Bivalent logic assigns either true or false as the unique truth value of every proposition. A primitive interrogative, i.e. boolean-valued primitive, is stable iff it reliably answers either true or false for a given set of arguments.
The three classical laws of thought are:
- The law of identity: P → P. For every stable primitive interrogative
prim A, B, C = prim A, B, C.
- The law of noncontradiction: ¬(P ∧ ¬P). For every stable primitive interrogative
(prim A, B, C ∧ ¬prim A, B, C) = false.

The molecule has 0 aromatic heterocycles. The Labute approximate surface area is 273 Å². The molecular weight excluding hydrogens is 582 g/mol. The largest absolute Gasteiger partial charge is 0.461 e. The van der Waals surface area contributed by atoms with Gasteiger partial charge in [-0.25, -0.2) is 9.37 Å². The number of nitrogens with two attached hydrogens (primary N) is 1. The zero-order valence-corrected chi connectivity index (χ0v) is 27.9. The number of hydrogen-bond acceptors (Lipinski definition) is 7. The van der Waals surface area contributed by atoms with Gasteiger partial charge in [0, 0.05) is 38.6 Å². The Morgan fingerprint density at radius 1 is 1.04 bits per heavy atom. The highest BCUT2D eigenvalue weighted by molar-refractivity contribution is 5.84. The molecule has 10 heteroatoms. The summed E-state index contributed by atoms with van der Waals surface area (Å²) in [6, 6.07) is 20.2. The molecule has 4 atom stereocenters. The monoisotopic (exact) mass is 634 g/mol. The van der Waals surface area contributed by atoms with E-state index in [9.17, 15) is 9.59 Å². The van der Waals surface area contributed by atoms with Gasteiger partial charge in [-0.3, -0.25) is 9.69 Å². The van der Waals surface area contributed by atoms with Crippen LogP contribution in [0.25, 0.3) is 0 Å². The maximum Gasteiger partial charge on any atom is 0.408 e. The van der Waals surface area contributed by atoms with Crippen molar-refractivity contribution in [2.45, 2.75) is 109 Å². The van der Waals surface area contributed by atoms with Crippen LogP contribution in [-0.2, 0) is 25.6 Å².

- The law of excluded middle: P ∨ ¬P. For every primitive interrogative
((prim A, B, C = true) ∨ (prim A, B, C = false)) = true.
unknown. Implementation of this system would proceed directly from creation of an atom to represent
unknownand the formation of a new enumeration that contained the standard true and false atoms and also the
unknownatom. New logical operations could then be written in terms of this new enumeration.